Human embryonic stem cell-derived GABA neurons correct locomotion deficits in quinolinic acid-lesioned mice

Cell Stem Cell. 2012 Apr 6;10(4):455-64. doi: 10.1016/j.stem.2012.01.021. Epub 2012 Mar 15.


Degeneration of medium spiny GABA neurons in the basal ganglia underlies motor dysfunction in Huntington's disease (HD), which presently lacks effective therapy. In this study, we have successfully directed human embryonic stem cells (hESCs) to enriched populations of DARPP32-expressing forebrain GABA neurons. Transplantation of these human forebrain GABA neurons and their progenitors, but not spinal GABA cells, into the striatum of quinolinic acid-lesioned mice results in generation of large populations of DARPP32(+) GABA neurons, which project to the substantia nigra as well as receiving glutamatergic and dopaminergic inputs, corresponding to correction of motor deficits. This finding raises hopes for cell therapy for HD.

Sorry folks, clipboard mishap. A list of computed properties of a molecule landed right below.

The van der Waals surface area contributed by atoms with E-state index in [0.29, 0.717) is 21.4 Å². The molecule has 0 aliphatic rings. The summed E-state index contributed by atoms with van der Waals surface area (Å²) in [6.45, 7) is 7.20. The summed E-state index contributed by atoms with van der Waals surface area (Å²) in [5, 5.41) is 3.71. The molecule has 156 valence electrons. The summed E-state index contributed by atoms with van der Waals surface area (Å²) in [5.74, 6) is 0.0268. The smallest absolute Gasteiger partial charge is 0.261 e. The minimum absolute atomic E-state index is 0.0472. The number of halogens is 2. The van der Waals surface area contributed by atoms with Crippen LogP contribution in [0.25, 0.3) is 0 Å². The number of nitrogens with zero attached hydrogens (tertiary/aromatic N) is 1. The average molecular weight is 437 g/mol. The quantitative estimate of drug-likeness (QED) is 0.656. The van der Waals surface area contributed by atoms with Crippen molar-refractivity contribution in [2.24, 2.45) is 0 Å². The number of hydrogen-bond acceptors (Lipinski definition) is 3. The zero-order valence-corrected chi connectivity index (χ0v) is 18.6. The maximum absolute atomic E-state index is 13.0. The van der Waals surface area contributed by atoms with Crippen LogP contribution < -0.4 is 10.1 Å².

Publication types

  • Research Support, N.I.H., Extramural

MeSH terms

  • Animals
  • Cell Line
  • Cell Transplantation / methods
  • Dopamine and cAMP-Regulated Phosphoprotein 32 / biosynthesis
  • Embryonic Stem Cells / cytology
  • Embryonic Stem Cells / metabolism*
  • GABAergic Neurons / cytology
  • GABAergic Neurons / metabolism*
  • GABAergic Neurons / transplantation*
  • Gait Disorders, Neurologic / chemically induced
  • Gait Disorders, Neurologic / metabolism
  • Gait Disorders, Neurologic / therapy*
  • Gene Expression Regulation
  • Humans
  • Mice
  • Prosencephalon / metabolism*
  • Quinolinic Acid / toxicity*
  • Substantia Nigra / metabolism
  • Transplantation, Heterologous


  • Dopamine and cAMP-Regulated Phosphoprotein 32
  • PPP1R1B protein, human
  • Quinolinic Acid